For magic circle firm Freshfields Bruckhaus Deringer, any fears of slumping profitability are well and truly in the past – for the time being anyway. The firm may have hit a rocky patch between 2003 and 2005, but in the three years since it has recorded a massive 106 per cent rise in average profit per equity partner (PEP).
An 18-month programme launched in 2006 – the year finances started to recover – saw around 100 partners leave the equity, both voluntarily and via a partner cull, with the specific aim of improving profitability. That certainly seems to have paid off, and with the firm bearing the full £55m partnership restructuring cost during 2006-07, in the last financial year alone PEP has risen by 39 per cent to hit £1.44m. Pretty impressive considering that at the end of the 2004-05 financial year partners were pocketing on average £700,000.
The firm’s chief executive Ted Burke says the restructuring had a big effect on boosting profitability. Notably, this year’s profits have been shared between 415 partners while last year they were distributed among 470.
Another factor that contributed to the massive hike, says Burke, was the strength seen in the first two months of the financial year, while exchange rate movements also played a small role in boosting profits in sterling terms – though not quite so much as has been claimed.
While profit at the firm has risen sharply over the past three years, turnover growth has been less dramatic, with revenue rising from £780m in 2004-05 to £1.18bn in the last financial year – an increase of 51 per cent.
According to the firm the disparity between turnover growth and profit growth has been distorted by the fact that profit had lagged behind for a number of years at the start of the decade.
“So many of our people, lawyers and non-lawyers alike, worked extremely hard to produce our results and all credit to them,” says Burke. “Still, a number of factors make this an unusual one-year increase – one we wouldn’t expect to see again.”
Looking at the firm geographically, Burke says China, Moscow and the Middle East did particularly well over the past year, with Germany and France also putting in strong performances.
He adds that the US practice was the most impacted by the global slowdown, although its US arbitration and infrastructure finance groups have done well.
Clifford Chance is the only other magic circle firm to have announced its financial results so far this year and, although the firm’s performance has been more muted than Freshfields’, on a three-year view it has been more steady.
Between 2005 to 2008 Clifford Chance has seen turnover rise 46 per cent – up from £914m to £1.33bn. Over the same period, PEP has gone from £615,000 to £1.15m – a rise of 87 per cent.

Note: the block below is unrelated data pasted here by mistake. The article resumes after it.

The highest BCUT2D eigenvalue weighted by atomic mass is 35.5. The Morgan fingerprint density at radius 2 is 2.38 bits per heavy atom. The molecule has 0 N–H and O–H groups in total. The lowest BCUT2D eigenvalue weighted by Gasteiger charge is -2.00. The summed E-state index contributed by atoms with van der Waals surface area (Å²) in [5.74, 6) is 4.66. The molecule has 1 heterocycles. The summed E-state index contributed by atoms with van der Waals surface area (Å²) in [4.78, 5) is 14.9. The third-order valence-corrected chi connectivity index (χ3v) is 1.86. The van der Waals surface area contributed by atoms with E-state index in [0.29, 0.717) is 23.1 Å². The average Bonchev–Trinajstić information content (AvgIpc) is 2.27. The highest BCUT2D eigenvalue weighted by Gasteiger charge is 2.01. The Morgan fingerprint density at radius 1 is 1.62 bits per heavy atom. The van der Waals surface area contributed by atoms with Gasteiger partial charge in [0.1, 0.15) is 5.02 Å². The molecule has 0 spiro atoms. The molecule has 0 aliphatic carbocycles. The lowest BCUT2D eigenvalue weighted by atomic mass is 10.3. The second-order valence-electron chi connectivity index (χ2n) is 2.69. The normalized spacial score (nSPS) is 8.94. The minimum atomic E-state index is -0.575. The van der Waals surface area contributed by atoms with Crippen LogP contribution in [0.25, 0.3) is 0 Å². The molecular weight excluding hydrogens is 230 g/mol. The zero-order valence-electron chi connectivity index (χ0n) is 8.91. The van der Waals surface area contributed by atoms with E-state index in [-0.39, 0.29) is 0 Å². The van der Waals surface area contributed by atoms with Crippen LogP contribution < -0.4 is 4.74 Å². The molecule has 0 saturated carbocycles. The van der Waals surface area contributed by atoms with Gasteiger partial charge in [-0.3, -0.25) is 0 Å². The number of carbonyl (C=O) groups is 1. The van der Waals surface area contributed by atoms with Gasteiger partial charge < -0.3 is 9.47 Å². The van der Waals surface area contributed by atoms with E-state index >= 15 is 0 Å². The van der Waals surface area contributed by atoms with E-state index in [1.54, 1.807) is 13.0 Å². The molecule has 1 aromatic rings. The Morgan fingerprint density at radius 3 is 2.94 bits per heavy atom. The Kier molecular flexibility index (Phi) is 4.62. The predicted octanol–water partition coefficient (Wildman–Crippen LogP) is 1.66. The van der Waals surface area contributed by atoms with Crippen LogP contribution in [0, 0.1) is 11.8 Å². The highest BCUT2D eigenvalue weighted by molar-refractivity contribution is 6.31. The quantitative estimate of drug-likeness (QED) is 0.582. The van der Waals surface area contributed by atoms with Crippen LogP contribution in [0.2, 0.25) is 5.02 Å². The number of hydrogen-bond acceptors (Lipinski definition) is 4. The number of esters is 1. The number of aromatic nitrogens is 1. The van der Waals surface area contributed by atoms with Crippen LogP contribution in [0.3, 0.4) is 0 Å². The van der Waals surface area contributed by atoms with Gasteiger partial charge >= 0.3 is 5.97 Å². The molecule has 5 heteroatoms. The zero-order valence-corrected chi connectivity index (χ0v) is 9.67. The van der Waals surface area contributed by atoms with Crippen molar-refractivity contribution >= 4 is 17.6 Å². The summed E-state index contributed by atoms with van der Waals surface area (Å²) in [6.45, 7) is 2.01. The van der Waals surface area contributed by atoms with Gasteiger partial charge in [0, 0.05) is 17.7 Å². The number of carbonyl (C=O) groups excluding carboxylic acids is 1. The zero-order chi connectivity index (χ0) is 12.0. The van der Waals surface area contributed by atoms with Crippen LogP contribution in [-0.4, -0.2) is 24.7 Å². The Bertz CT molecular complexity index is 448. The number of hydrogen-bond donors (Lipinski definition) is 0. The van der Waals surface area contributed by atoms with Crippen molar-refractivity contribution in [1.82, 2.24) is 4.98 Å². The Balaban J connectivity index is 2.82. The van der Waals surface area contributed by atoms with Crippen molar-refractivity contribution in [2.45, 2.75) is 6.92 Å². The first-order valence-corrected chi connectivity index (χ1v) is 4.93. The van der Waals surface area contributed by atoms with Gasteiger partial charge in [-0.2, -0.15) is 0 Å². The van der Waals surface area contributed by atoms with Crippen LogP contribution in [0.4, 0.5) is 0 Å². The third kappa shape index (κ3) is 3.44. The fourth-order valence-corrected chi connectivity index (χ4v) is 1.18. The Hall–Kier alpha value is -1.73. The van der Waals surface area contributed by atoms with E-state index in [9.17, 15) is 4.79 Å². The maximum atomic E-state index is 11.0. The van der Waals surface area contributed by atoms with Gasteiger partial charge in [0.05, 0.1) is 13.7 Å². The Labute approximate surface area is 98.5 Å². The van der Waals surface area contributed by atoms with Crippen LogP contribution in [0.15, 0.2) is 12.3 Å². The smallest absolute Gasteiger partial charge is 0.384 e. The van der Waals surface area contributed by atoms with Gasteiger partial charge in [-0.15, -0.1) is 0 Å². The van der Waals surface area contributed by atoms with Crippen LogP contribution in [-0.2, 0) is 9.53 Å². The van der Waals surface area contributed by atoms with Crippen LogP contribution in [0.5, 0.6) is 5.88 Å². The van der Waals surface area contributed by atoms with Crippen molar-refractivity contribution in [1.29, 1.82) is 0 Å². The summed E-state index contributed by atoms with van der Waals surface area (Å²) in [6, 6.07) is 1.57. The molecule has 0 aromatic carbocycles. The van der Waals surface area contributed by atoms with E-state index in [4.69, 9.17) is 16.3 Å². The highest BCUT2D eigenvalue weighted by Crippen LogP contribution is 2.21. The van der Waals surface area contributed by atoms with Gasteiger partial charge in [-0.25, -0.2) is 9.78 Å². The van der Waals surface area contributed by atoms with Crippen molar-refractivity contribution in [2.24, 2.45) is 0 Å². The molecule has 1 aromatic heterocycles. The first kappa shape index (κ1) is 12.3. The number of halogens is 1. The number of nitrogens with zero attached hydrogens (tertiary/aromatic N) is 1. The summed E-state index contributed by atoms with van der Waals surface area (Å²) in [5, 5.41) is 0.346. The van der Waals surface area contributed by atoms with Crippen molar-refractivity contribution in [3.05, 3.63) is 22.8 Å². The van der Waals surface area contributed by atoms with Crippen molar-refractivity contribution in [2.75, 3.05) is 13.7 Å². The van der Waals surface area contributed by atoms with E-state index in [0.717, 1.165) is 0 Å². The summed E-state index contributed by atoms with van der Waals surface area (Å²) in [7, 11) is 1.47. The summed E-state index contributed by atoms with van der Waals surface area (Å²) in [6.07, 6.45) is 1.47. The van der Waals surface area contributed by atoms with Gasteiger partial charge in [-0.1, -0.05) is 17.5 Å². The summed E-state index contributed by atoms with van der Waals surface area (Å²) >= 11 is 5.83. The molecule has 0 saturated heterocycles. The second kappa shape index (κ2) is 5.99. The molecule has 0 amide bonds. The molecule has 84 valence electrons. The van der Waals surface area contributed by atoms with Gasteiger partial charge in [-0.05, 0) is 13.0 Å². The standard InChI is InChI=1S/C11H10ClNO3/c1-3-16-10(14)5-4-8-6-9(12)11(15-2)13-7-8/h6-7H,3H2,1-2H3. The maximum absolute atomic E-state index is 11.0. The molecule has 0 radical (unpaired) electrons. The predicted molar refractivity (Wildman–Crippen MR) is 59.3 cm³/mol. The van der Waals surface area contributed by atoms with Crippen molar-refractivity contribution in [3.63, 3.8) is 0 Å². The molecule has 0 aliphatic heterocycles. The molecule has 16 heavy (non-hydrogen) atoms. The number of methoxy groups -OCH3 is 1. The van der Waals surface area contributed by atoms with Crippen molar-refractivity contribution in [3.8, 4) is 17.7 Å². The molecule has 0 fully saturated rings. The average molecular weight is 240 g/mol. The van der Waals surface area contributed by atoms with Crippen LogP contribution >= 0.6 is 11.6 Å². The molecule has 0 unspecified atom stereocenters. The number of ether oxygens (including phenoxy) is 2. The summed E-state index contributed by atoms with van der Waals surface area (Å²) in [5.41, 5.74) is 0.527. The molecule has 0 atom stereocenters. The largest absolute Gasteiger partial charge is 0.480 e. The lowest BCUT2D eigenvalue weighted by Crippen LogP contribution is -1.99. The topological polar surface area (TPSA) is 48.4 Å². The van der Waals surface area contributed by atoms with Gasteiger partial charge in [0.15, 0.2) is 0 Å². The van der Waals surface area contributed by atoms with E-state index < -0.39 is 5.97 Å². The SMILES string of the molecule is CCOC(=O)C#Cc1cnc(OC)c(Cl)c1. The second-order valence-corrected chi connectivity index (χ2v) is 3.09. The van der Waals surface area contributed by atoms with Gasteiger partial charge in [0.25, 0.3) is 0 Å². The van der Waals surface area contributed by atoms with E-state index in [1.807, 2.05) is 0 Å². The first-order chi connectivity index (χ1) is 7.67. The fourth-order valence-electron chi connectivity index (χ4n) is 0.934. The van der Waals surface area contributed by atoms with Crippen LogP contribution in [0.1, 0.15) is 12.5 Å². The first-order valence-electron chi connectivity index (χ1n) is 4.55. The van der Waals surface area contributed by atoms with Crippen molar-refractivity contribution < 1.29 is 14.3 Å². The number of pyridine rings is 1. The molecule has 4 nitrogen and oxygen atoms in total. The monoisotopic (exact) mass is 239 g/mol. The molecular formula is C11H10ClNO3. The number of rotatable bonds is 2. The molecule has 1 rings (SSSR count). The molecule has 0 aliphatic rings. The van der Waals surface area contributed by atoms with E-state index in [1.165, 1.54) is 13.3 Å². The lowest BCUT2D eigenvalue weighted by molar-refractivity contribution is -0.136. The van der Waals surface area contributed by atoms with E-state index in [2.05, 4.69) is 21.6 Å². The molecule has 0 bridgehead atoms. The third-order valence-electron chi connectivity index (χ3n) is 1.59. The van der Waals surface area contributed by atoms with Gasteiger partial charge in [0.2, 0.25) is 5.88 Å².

Like Freshfields, Clifford Chance experienced some financial difficulty at the beginning of the decade and, like Freshfields, it sought to cut its cost base.
Global managing partner David Childs achieved this by axing hundreds of business support jobs and offshoring a number of internal business functions.
The management at both firms are in agreement that the coming 12 months will be far more difficult than the past 12.
Childs says: “Generally speaking, the transactional practices are quieter in the US and London, they have gone quieter in Spain and Italy and there are early signs of it quietening down in Singapore and Tokyo.”
With Childs foreseeing a slowdown across the globe, Burke believes that growth of any kind would be an achievement in the coming year. Your responses to news that Freshfields Bruckhaus Deringer had posted an average profit per equity partner (PEP) figure of £1.44m – a 39 per cent increase on last yearCall me a cynic, but has the fact that Freshfields’ PEP has gone up 39 per cent got anything to do with getting rid of 100 equity partners?Remember… that if you take the exchange rate from last year, then the percentage increase on turnover is only around 9-10 per cent.
Very impressive results, especially when you consider that Freshfields don’t massage their numbers by making a huge chunk of their partnership non-equity, like some of the other usual suspects (Herbert Smith and Clifford Chance being the worst offenders).
Of course the cut in equity partners has had an effect, and this argument would be very valid if the percentage was high, but the PEP figure low. I don’t think any City partner could deny that a PEP of £1.4m is pretty impressive.
Freshfields has made far too few partners up over the past few years, as well as shedding large numbers. This is a difficult model to sustain.
Any firm can boost their PEP simply by de-equitising hordes of partners or making up lots, but leaving them salaried. If you’re going to bother having a one-stop figure for comparison purposes, you may as well have revenue per partner. Unless you have a standardised measure that actually shows how much business each partner has brought in, you might as well not bother.
Freshfields may well have reduced the number of partners, but it still has a leverage of 4:1 – that is twice the likes of Herbert Smith, which is more like 8:1, and better than most, if not all, of the top UK firms. Therefore there are no tricks here, just one hell of a profit-making powerhouse.
So, to recap, the partners are making nigh on £1.5m, but they had to sack hundreds of support staff as an economy measure. And will the partners will be handing out a big bonus to the workers? No, I thought not.
I think it’s part of the firm’s commitment to social responsibility…